- Written by Megan Joyce Megan Joyce
109,000 men, women, and children were on the national transplant waiting list as of September 2020.
That number comes from OrganDonor.gov, the U.S. government’s website on organ donation and transplantation.
Requests for the most frequently needed organ — the kidney — make up about 83% of the people on the national transplant waiting list, according to the United States Department of Health and Human Services.
And now, a 10-year-old Boiling Springs girl is on that waiting list for the second time in her short life.
Born with branchiootorenal syndrome, by age 2 Vera Anderson had already been on dialysis for more than a year when she received an emergency kidney transplant from a recently deceased person. BOR syndrome is a genetic disorder that causes abnormalities of kidney structure and function.
Like many tweens, Vera is a spunky girl who enjoys dancing and drawing. She likes cooking with her mom, too, as well as watching Liverpool FC with her dad and exploring the outdoors with her big sister, Maia.
She has also spent a lot of time in hospitals and doctors’ offices, however, and her family is hoping a living donor can be found so Vera can spend less time in those places in the years to come.
On average, deceased kidney donor transplants last 10-15 years, according to the American Kidney Fund. Kidney donations from a living donor last longer, about 15-20 years on average.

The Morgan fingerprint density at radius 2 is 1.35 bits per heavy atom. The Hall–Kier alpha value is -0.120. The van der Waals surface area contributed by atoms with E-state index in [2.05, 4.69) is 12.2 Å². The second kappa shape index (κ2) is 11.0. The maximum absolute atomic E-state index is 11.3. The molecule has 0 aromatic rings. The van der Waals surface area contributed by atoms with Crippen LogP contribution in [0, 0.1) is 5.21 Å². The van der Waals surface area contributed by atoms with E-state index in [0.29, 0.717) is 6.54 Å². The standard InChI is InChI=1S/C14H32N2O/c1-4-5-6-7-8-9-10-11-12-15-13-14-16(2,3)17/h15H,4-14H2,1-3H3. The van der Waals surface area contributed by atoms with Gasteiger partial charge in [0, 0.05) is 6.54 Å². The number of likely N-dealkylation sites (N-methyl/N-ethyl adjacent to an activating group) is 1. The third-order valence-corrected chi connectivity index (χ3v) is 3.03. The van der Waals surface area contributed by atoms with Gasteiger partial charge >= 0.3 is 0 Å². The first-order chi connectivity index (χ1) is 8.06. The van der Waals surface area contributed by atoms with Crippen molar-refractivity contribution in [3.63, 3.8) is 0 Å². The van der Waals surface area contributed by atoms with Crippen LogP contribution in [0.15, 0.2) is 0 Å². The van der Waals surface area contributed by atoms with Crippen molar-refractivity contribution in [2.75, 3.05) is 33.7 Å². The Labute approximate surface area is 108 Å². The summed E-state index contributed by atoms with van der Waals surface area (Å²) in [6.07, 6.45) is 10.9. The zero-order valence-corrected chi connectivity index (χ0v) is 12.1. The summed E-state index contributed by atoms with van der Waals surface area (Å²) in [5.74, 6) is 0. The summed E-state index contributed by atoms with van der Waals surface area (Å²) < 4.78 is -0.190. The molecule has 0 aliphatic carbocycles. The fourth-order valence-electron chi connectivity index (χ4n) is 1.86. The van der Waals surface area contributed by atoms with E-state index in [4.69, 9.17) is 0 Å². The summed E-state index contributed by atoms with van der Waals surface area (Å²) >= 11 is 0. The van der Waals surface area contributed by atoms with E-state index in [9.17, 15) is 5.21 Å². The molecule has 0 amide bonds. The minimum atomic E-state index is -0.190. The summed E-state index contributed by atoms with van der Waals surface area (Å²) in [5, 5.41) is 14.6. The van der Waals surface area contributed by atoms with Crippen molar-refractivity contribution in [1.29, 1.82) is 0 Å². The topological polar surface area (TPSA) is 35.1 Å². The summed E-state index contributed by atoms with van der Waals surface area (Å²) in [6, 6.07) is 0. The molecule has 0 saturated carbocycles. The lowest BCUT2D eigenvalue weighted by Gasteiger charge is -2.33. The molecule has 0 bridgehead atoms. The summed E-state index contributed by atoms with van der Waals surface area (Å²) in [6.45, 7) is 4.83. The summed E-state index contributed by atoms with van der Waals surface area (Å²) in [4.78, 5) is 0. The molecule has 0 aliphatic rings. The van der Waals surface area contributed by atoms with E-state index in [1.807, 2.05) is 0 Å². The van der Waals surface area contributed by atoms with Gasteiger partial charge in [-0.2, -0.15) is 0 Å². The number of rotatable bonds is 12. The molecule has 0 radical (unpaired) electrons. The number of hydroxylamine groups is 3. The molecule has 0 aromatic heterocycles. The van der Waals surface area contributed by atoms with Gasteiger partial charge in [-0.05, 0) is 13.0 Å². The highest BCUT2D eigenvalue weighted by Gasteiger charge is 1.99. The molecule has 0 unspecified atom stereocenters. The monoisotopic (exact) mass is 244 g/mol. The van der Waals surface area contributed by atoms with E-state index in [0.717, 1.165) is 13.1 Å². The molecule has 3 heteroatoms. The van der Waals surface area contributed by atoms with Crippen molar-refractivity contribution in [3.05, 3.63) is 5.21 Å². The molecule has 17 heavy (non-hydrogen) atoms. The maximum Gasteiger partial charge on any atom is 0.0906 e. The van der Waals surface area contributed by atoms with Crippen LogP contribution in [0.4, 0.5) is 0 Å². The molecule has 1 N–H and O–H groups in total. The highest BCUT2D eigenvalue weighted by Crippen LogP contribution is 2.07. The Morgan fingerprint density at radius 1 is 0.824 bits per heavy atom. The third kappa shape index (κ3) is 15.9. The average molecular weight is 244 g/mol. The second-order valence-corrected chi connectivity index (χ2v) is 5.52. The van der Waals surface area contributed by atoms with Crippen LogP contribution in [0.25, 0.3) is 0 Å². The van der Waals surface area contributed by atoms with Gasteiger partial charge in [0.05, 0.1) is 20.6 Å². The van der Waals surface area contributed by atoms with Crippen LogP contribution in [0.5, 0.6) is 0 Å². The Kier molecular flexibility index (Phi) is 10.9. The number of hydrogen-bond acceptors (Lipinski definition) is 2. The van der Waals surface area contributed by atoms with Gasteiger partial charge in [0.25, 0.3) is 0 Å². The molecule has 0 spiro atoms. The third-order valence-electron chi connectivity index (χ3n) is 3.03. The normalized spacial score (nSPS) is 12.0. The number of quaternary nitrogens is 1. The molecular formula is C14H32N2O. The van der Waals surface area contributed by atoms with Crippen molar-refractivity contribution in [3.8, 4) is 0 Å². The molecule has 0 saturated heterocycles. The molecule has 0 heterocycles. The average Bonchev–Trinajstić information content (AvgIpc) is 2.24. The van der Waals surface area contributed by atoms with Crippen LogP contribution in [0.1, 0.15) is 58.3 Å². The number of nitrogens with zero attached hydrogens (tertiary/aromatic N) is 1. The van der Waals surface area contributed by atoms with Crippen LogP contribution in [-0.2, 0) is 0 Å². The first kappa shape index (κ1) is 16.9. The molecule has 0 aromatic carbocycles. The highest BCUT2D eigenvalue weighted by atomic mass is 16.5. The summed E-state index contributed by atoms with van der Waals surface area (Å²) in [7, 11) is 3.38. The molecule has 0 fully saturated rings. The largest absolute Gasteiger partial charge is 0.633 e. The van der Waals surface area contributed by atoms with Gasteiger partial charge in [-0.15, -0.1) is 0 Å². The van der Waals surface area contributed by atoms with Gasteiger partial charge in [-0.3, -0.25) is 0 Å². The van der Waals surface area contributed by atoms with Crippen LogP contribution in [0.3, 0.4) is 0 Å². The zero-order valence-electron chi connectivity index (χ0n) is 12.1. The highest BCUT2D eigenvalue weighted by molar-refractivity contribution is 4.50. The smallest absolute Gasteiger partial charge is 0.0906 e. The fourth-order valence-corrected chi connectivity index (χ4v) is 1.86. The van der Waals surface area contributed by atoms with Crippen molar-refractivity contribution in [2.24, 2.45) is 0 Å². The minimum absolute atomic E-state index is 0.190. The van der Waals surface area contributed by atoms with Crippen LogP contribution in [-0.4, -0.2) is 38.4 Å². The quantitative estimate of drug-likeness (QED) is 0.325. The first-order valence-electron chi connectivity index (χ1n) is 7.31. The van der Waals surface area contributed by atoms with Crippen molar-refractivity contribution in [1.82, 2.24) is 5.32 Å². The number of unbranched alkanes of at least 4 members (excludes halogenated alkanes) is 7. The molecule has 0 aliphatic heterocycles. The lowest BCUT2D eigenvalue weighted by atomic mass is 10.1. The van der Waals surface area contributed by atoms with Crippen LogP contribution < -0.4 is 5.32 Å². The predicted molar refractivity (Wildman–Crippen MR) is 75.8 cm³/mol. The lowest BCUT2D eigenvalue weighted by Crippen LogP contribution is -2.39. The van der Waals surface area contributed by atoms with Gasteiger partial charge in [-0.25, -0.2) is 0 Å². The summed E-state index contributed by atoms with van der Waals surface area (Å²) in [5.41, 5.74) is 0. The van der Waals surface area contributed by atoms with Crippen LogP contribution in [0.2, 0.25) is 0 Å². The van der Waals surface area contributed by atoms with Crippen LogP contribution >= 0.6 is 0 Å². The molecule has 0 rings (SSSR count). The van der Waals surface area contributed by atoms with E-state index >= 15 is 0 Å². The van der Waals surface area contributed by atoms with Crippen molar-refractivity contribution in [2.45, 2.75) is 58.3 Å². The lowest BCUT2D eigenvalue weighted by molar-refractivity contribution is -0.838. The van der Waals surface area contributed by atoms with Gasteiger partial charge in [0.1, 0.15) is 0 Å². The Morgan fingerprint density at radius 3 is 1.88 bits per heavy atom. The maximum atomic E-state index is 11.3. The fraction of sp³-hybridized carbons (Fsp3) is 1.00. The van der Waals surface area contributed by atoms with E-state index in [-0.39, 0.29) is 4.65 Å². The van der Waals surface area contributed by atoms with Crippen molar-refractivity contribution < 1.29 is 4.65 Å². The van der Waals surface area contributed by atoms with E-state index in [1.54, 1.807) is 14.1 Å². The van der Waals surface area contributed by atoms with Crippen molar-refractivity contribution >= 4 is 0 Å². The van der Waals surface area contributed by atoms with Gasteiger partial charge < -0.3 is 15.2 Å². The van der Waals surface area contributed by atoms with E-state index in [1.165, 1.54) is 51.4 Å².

But these averages assume the transplanted organ does not get rejected by the host body.
In Vera’s case, her system has been rejecting the donated kidney for quite some time, and last summer her transplanted kidney — her only functioning kidney — declined to the point that another transplant became urgently necessary.
Kidney transplant surgery is a three- to five-hour procedure performed laparoscopically. Donors are usually in the hospital for one or two days and rest at home for a week. Normal activity is typically resumed in four weeks.
Potential donors must be between 21 and 70 years old and not have a history of diabetes, uncontrolled high blood pressure, or kidney disease themselves.
It can take several months for potential donors to be evaluated and depends on how quickly the necessary tests — which include blood and urine tests, blood pressure checks, an angiogram, chest x-rays, and others — can be completed.
All expenses related to testing and surgery are covered by Vera’s insurance.
“Our greatest hope is we can find a living donor who is a good match so Vera can enjoy life like any 10-year-old,” her family wrote on her Facebook page, facebook.com/VerasKidneyJourney.
For more information on donating a kidney to Vera, call the Penn State Health Milton S. Hershey Medical Center Transplant Clinic at (717) 531-6092.
To learn more about organ donation, visit Explore Living Donation (explorelivingdonation.org), Living Donors Online (livingdonorsonline.org), and the United Network for Organ Sharing (transplantliving.org).